Horace Dibble

Horace & Julia Dibble

Julia Dibble

The Dibble Family Tree

The Horace Lasalle Dibble House Legacy


Records of Dibbles are found at least as early as 1533 in the West counties of England. It is thought that Robert Dibble came from Devonshire to America as a passenger on the first trip of the Mary and John in the great Puritan emigration in 1630. Three of Robert's children followed five years later, one of which was Thomas Dibble who first went to Weymouth, Massachusetts and later settled in Windsor, Connecticut.


Thomas and his wife had eight children. Abraham, born in 1664, was the ancestor of Horace Dibble. The Dibbles lived in Connecticut for over 100 years. The family then began to fan out to various locations. Horace's father, Thomas M. Dibble, was born in Connecticut in 1778, but settled in Madison County, New York. He served in the New York State legislature. In 1837 Thomas moved to Iowa with his wife, Ruth Gates, four sons, and a daughter. Here he served in the Constitutional Congress of 1846, preparatory for Iowa Statehood. He also served as a judge in Van Buren County.

In Van Buren County Horace met and married Julia Ann Sturges on July 1st, 1845. Eliza Emily, their first daughter, was born on May 25th, 1846. She was followed by two sons, Fayette Lascelles in 1848, and Roswell Tousley in 1851. Together with other members of the Sturges family, they made plans to cross the plains by ox-drawn wagon to Oregon.


When they left Iowa in 1852, they could not have anticipated what a difficult journey lay ahead of them. Eliza was six, Fayette four, and Roswell just over a year old. Conditions were poor, water was scarce or contaminated, and the trail was crowded with wagons of people fleeing from the cholera epidemic and ill prepared for the journey. Eliza was bitten on the leg by a rattlesnake; her leg never grew properly after that. Horace was ill during much of the trip and never fully regained his health or strength.


Once in Oregon, the Dibbles purchased land in the Needy area northwest of Molalla, and were soon joined by Julia's parents and siblings. Julia was especially close to her sister, Ellen. Henry and Ellen Sturges Klise made the journey in 1853 with two small children, and a third was born on the plains. Although their little log cabin at Needy was cozy, Horace searched for the perfect site to build the permanent family home. He had purchased 300 acres in the hills south of the four corners of the old Indian trail where Molalla now sits, but continued to search for the perfect setting.


One day, as he was riding out looking for straying cattle, he came upon a knoll just south of the four corners with apple trees growing on it. He found that the land was part of the William and Rachel Larkin Donation Land Claim. William had died in 1850, and part of his half of the claim was listed as belonging to one of their sons, James. Since James was moving to the Oregon City area, Horace arranged to buy the land in 1854. He then arranged for an English carpenter and former seafarer named William Phillips to build the house of their dreams. In exchange, the builder was given the 300 acres in the south hills located near what today is the Molalla Memorial Cemetery. The house took three years to build, and was completed in 1859.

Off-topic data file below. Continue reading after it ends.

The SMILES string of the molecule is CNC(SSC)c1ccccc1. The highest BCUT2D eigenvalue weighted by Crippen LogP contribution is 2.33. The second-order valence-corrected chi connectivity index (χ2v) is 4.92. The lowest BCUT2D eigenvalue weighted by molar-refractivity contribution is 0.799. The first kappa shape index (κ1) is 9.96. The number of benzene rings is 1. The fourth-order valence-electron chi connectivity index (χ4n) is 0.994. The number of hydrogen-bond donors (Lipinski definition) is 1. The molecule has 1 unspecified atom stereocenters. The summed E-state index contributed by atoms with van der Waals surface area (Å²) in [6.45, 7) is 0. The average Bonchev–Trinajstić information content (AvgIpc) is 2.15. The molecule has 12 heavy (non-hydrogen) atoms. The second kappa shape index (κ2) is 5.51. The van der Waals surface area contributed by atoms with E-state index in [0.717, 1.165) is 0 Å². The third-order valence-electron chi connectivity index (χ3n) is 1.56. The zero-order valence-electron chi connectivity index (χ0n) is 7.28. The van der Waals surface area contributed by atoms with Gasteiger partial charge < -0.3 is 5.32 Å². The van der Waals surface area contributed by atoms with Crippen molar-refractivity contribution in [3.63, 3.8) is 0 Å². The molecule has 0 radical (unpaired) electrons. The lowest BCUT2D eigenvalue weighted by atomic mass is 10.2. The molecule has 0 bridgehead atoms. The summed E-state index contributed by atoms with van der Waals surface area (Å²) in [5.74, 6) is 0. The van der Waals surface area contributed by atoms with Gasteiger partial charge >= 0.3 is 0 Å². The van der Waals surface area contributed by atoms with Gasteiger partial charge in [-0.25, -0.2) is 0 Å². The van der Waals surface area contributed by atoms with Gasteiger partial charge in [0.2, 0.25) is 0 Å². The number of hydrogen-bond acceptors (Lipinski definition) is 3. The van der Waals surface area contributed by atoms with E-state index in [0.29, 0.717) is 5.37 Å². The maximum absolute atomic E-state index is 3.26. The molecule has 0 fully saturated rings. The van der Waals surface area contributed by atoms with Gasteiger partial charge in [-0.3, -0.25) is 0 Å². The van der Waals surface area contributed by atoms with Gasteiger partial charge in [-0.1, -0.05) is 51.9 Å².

While they waited for their dream home, three more children joined the family: Thomas Leroy in 1854, Maria Sylvinia in 1856, and Jesse Morton in 1859. Two more children were born to them in their new home: Amy Florinda in 1861 and Walter Perry in 1868. Although Horace and Julia had eight children, all eight of them did not live in the Dibble House at one time, as young Jesse perished in 1863, and Fayette in 1868.



Horace DibbleHorace & Julia DibbleJulia DibbleIva Sawtell LewisOla Dibble at the organThe DIbble House, 1968The Dibble House kitchen, 1971AJ SawtellAaron Burr & Eliza Haughland SturgesAlfred J SawtellAmy Dibble John K WilsonThe Dibble House before restorationDibbles: Julia,Amy,Maria, Eliza 1899Dibble, Amy, Eliza, Maria 1899Eliza Dibble Sawtell, 1868Horace & Julia Dibble, 1845Maria Dibble Lewis KaylorOla Dibble, 1895Rod and JettRuth Gates Dibble, 1782-1868Winnie Wilson, Ola Dibble, Ednie Wilson 1900-190521 - 21<>


The Dibble Children and Grandchildren

Eliza was the first born, only six when she was bitten on the leg by a snake on the overland journey. She took up sewing at an early age, making a lovely quilt top when she was 10 years old, which is in the Molalla Area Historical Society collection. She was always an elegant lady, wearing her skirts to the ground to cover the special built up shoe she had to wear so she could walk normally. She married the youngest Sawtell brother, Alford Joseph, on March 23rd, 1869. He ran a successful teasel operation, the first crop grown from seeds that were packed among the dishes he and his sister, Mary Locke Sawtell Ogle, brought with them from England in 1852. Teasels were used to raise the nap on woolen fabrics, and the industry employed many people, including Chinese immigrants.